What is a pinched nerve? A pinched nerve occurs when a nerve in the body is compressed by surrounding tissues. A nerve can be compressed by ligaments, tendons, muscles, cartilage or bone. The pressure disrupts the nerve’s normal functioning and leads to shooting pain, numbness, tingling, burning, stiffness and weakness in different areas of the body.  

 

A pinched nerve can develop anywhere in the body, but most originate in the neck, mid/low back, and wrist.   

 

  • A pinched nerve in the cervical spine causes pain and symptoms in the neck, shoulder, arm, hand, and fingers.
  • A pinched nerve in the lumbar spine causes sciatica — one-sided nerve pain, weakness, and numbness that radiates from the low back to the buttock, thigh, calf, and foot. 
  • A pinched nerve in the wrist causes carpal tunnel syndrome — nerve pain, weakness, and numbness in the wrist, hand and fingers.  

 

Compressed nerves can be very painful, but most cases are entirely treatable. Many people fully recover normal nerve functioning with non-surgical measures. Keep reading to learn more about your treatment options for a pinched nerve. 

What Causes a Pinched Nerve?

There are several causes that lead to a pinched nerve. In the spine, pinched nerves are commonly caused by a bone spur, bulging disc, or herniated disc pressing against nearby spinal nerves. Repetitive activities, traumatic accidents (falls, car accidents, sports accidents), obesity, pregnancy, rheumatoid arthritis, and diabetes are other factors that can cause pressure, inflammation and swelling that leads to compressed nerves.  

Is a Pinched Nerve Treatable?

Most cases of pinched nerves are treatable with a combination of at-home and medical treatments. Your doctor will prescribe one or more of the following: 

 

  • Ice and heat. Applying ice packs can help reduce pain, swelling and inflammation around an irritated nerve root. Applying heat packs can help soothe tense, tight muscles and tendons affected by the compressed nerve. 

 

  • Rest. Time and rest may be all you need to resolve a pinched nerve. Avoid activities that aggravate the irritated nerve or cause compression. 

 

  • Immobilizing devices. Some cases may require immobilization while the damaged nerve heals. A splint, brace or collar prevents motion of the compressed nerve. Splints are commonly used to treat carpal tunnel syndrome because the wrists flex and extend while you sleep.  

 

  • Medications. Over-the-counter anti-inflammatories (like ibuprofen or naproxen) can help relieve acute nerve pain.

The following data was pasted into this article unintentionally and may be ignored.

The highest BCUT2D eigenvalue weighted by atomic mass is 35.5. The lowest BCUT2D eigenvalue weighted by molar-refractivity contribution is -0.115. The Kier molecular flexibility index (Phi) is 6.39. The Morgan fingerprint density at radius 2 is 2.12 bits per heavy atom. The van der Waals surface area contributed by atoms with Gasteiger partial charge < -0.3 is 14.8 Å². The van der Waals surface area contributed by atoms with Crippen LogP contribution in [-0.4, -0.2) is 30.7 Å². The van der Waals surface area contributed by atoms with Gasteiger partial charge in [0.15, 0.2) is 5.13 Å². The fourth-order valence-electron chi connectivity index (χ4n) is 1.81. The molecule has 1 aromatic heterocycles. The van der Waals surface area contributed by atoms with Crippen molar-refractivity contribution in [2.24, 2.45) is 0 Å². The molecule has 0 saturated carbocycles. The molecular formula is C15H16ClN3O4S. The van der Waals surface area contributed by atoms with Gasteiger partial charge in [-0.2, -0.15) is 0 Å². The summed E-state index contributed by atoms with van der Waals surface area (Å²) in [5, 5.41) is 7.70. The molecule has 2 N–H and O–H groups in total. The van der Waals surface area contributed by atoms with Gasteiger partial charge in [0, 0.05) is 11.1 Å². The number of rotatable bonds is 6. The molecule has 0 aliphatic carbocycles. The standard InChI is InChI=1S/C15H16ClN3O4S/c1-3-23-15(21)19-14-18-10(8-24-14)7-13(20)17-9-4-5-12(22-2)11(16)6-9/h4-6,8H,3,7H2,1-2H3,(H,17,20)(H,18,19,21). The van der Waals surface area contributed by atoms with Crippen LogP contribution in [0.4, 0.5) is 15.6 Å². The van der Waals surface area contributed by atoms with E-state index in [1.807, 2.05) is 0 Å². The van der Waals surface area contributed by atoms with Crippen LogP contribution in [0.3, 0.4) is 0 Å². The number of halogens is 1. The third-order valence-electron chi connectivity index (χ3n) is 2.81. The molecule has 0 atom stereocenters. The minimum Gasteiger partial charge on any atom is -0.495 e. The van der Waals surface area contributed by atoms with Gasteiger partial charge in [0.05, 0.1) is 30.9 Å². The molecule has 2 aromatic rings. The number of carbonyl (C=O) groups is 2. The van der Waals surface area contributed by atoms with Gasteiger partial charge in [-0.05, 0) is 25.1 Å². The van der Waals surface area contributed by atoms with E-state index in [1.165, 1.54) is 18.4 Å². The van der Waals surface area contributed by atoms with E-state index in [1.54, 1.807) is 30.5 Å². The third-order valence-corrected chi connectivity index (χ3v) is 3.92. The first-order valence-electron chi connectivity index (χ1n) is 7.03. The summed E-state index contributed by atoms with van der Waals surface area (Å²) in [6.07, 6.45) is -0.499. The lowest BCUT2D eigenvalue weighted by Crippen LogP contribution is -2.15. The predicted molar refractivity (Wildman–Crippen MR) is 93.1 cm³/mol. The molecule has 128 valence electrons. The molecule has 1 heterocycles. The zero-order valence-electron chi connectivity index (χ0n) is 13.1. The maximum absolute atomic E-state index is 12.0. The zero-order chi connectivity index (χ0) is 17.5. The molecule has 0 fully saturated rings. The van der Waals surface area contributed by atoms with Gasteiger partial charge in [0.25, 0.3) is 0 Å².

• Corticosteroids. Corticosteroids are powerful anti-inflammatory medications that can reduce inflammation, pain and swelling around compressed nerve roots. You can receive oral steroids or steroid injections directly into the affected area. 

 

  • Physical therapy. A physical therapist can show you stretches and exercises that relieve nerve pain and pressure. 

 

The average recovery period is 4-6 weeks for the damaged nerve to heal completely. See your doctor if you continue to have symptoms like pain, weakness, or numbness that stay the same or worsen after trying non-surgical treatments. Without effective treatment, a pinched nerve can lead to chronic pain and permanent nerve damage. 

 

If non-surgical treatments aren’t effective, surgery may be the next step. Decompression surgeries aim to remove pressure from the compressed nerve. Spine decompression and carpal tunnel release are two of the most common types of surgery performed on pinched nerves.

 

  • Spinal decompression. Spinal decompression procedures remove bone spurs, pieces of bone, soft tissues or a herniated disc that’s pressing on a spinal nerve. The type of decompression procedure varies depending on the exact cause and location of the pinched nerve. 

 

  • Carpal tunnel release. A carpal tunnel release involves cutting the carpal ligament to enlarge the carpal tunnel and allow nerves to move freely through the space. 

 

Today, many decompression procedures can be performed as minimally invasive surgery. Minimally invasive procedures require much smaller incisions and cause less damage to surrounding soft tissues. Less invasive surgeries also have faster rehabilitation and recovery periods. 

Tips for Prevention

There are several measures you can take at home to reduce your risk of developing a pinched nerve. 

 

  • Practice good posture for sitting, standing, and walking
  • Don’t sit or lie in one position for too long (like sitting with your legs crossed)
  • Exercise regularly to maintain strength, flexibility and good blood circulation
  • Take frequent breaks while performing repetitive motions (like typing or swinging a tennis racket)
  • Maintain a healthy, stable weight

Stop Living With Nerve Pain: Call Integrity Spine and Orthopedics Today

Whether you’re suffering from an acute injury or chronic pain, Integrity Spine and Orthopedics has the orthopedic care, pain management, sports medicine, and minimally invasive surgery services to help you to get back on your feet and back to doing the activities you love.

Call us today or reach out online to schedule your first appointment in our Jacksonville, FL clinic.

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